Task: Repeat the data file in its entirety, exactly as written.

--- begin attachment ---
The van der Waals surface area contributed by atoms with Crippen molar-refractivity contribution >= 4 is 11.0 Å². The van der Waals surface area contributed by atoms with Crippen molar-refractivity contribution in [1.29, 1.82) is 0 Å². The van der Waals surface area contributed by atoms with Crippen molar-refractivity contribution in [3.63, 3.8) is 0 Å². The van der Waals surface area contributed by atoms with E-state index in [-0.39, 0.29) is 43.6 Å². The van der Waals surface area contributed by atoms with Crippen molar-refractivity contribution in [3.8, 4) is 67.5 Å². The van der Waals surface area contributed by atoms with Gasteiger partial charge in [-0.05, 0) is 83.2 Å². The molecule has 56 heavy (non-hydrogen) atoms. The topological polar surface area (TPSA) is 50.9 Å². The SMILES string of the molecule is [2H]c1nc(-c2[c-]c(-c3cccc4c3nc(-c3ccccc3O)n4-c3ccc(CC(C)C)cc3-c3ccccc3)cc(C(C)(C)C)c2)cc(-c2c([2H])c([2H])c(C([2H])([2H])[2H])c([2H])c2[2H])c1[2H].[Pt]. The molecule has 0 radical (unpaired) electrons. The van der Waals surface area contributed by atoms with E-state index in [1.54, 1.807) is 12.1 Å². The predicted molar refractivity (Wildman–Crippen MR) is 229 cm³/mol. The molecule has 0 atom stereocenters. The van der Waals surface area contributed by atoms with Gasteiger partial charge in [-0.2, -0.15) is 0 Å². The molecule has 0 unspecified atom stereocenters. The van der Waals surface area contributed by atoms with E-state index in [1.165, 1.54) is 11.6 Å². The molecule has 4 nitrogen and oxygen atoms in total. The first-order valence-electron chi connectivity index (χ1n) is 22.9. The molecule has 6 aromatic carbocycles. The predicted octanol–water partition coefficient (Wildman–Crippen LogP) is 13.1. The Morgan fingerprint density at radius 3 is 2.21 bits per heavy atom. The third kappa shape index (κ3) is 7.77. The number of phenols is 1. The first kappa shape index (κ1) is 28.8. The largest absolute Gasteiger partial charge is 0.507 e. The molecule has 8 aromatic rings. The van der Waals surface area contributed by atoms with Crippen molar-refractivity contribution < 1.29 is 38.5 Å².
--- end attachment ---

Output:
The van der Waals surface area contributed by atoms with Crippen molar-refractivity contribution >= 4 is 11.0 Å². The van der Waals surface area contributed by atoms with Crippen molar-refractivity contribution in [1.29, 1.82) is 0 Å². The van der Waals surface area contributed by atoms with Crippen molar-refractivity contribution in [3.63, 3.8) is 0 Å². The van der Waals surface area contributed by atoms with E-state index in [-0.39, 0.29) is 43.6 Å². The van der Waals surface area contributed by atoms with Crippen molar-refractivity contribution in [3.8, 4) is 67.5 Å². The van der Waals surface area contributed by atoms with Gasteiger partial charge in [-0.05, 0) is 83.2 Å². The molecule has 56 heavy (non-hydrogen) atoms. The topological polar surface area (TPSA) is 50.9 Å². The SMILES string of the molecule is [2H]c1nc(-c2[c-]c(-c3cccc4c3nc(-c3ccccc3O)n4-c3ccc(CC(C)C)cc3-c3ccccc3)cc(C(C)(C)C)c2)cc(-c2c([2H])c([2H])c(C([2H])([2H])[2H])c([2H])c2[2H])c1[2H].[Pt]. The molecule has 0 radical (unpaired) electrons. The van der Waals surface area contributed by atoms with E-state index in [1.54, 1.807) is 12.1 Å². The predicted molar refractivity (Wildman–Crippen MR) is 229 cm³/mol. The molecule has 0 atom stereocenters. The van der Waals surface area contributed by atoms with Gasteiger partial charge in [-0.2, -0.15) is 0 Å². The molecule has 0 unspecified atom stereocenters. The van der Waals surface area contributed by atoms with E-state index in [1.165, 1.54) is 11.6 Å². The molecule has 4 nitrogen and oxygen atoms in total. The first-order valence-electron chi connectivity index (χ1n) is 22.9. The molecule has 6 aromatic carbocycles. The predicted octanol–water partition coefficient (Wildman–Crippen LogP) is 13.1. The Morgan fingerprint density at radius 3 is 2.21 bits per heavy atom. The third kappa shape index (κ3) is 7.77. The number of phenols is 1. The first kappa shape index (κ1) is 28.8. The largest absolute Gasteiger partial charge is 0.507 e. The molecule has 8 aromatic rings. The van der Waals surface area contributed by atoms with Crippen molar-refractivity contribution < 1.29 is 38.5 Å².